Duke Univ. Settles With Three Ex-Players

Three students receive settlement for false rape charges.

June 18, 2007 — -- Duke University has announced a legal settlement with the three exonerated Duke lacrosse players once accused of rape and sexual assault. No dollar amount was specified.

In a written statement released today, the university administration said it had determined that "it is in the best interests of the Duke community to eliminate the possibility of future litigation and move forward."

"For these reasons, and after considerable deliberation, the trustees have agreed to a settlement with each student."

Duke University President Richard Brodhead and school officials have been widely criticized for failing to stand by the lacrosse players in the early days of the case.

After the rape charges first surfaced in the spring of 2006, Duke canceled the men's lacrosse season and forced the resignation of coach Mike Pressler. Dozens of Duke faculty members known as the "Group of 88" signed a statement criticizing the lacrosse team.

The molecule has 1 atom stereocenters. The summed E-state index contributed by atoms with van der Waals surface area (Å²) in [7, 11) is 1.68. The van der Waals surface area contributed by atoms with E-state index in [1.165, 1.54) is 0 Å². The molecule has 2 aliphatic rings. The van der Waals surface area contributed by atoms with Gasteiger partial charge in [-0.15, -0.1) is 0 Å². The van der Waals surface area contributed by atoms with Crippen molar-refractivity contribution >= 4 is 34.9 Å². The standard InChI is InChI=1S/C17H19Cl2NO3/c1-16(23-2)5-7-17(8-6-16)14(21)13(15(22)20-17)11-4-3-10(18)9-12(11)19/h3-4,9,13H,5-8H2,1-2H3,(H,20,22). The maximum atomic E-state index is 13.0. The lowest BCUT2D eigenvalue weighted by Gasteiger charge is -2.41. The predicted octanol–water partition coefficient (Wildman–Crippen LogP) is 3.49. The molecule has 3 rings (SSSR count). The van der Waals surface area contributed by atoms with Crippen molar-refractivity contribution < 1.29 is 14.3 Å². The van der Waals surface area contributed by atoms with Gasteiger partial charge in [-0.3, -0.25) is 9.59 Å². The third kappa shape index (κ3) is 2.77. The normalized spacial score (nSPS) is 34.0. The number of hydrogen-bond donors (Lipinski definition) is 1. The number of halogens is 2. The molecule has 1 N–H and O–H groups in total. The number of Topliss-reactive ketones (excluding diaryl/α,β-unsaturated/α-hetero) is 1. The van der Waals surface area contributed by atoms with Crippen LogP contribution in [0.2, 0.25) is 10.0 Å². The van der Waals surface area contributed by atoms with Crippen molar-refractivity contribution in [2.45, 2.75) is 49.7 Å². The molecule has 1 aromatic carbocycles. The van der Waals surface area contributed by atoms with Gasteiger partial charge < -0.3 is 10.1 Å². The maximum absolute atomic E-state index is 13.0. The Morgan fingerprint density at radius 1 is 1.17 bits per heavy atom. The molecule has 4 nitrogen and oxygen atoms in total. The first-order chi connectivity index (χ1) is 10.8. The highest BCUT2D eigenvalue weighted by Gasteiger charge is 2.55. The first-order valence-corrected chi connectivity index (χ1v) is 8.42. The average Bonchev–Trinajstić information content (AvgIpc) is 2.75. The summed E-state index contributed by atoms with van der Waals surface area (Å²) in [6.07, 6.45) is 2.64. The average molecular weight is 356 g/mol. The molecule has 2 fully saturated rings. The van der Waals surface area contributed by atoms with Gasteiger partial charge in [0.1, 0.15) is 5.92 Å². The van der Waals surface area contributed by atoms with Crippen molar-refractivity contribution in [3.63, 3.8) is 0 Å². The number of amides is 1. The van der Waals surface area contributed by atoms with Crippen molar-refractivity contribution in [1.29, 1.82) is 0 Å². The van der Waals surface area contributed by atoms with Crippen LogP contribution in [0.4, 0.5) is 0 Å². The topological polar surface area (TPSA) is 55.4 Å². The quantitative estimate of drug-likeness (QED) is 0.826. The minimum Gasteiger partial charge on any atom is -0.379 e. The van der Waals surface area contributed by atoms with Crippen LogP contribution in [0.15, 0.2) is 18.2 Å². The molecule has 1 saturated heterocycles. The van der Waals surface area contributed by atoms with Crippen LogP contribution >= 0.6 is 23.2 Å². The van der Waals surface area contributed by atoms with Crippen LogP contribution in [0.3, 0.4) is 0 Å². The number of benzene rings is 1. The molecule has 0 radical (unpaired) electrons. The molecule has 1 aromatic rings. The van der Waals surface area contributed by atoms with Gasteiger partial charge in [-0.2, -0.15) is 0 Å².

Reade Seligmann and Collin Finnerty were suspended from Duke after their indictments. David Evans graduated from Duke just before he was indicted.

"This has been an extraordinary year for Duke students David Evans, Collin Finnerty and Reade Seligmann," Duke added in today's statement.

"We welcomed their exoneration and deeply regret the difficult year they and their families have had to endure. They conducted themselves with great dignity during their long ordeal."

A fourth lacrosse player, Kyle Dowd, sued Duke University in January for alleged grade discrimination by professor Kim Curtis. Dowd claimed that Curtis failed him without reason in her politics and literature class. The university revised Dowd's grade upward and settled his lawsuit for an undisclosed amount.

When asked about the suit soon after it was filed, Curtis replied, "I have nothing to say."

Seligmann will be attending Brown University as a junior next fall. Finnerty has yet to announce where he'll start his junior year; his family told ABC News he did not rule out a return to Duke, but would not go back as long as Mike Nifong was the Durham County district attorney. Nifong was disbarred Saturday and announced his resignation as district attorney Friday. He faces the possibility of civil lawsuits from the families of the wrongly accused players.